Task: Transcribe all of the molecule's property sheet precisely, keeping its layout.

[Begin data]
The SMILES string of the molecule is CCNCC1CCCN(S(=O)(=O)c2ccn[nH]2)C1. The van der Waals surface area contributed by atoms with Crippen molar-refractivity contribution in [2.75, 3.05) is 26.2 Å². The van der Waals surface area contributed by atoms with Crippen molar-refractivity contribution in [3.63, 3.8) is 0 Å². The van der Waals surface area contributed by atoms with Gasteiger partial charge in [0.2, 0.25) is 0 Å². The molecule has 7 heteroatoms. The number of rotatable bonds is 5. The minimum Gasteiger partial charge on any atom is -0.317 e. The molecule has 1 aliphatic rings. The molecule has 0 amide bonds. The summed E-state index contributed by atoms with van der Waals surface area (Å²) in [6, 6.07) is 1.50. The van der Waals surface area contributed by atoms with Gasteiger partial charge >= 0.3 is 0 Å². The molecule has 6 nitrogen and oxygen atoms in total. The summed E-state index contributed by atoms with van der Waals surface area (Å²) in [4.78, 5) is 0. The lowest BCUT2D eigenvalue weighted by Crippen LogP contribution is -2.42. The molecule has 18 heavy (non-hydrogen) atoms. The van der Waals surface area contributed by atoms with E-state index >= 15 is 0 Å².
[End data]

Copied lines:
The SMILES string of the molecule is CCNCC1CCCN(S(=O)(=O)c2ccn[nH]2)C1. The van der Waals surface area contributed by atoms with Crippen molar-refractivity contribution in [2.75, 3.05) is 26.2 Å². The van der Waals surface area contributed by atoms with Crippen molar-refractivity contribution in [3.63, 3.8) is 0 Å². The van der Waals surface area contributed by atoms with Gasteiger partial charge in [0.2, 0.25) is 0 Å². The molecule has 7 heteroatoms. The number of rotatable bonds is 5. The minimum Gasteiger partial charge on any atom is -0.317 e. The molecule has 1 aliphatic rings. The molecule has 0 amide bonds. The summed E-state index contributed by atoms with van der Waals surface area (Å²) in [6, 6.07) is 1.50. The van der Waals surface area contributed by atoms with Gasteiger partial charge >= 0.3 is 0 Å². The molecule has 6 nitrogen and oxygen atoms in total. The summed E-state index contributed by atoms with van der Waals surface area (Å²) in [4.78, 5) is 0. The lowest BCUT2D eigenvalue weighted by Crippen LogP contribution is -2.42. The molecule has 18 heavy (non-hydrogen) atoms. The van der Waals surface area contributed by atoms with E-state index >= 15 is 0 Å².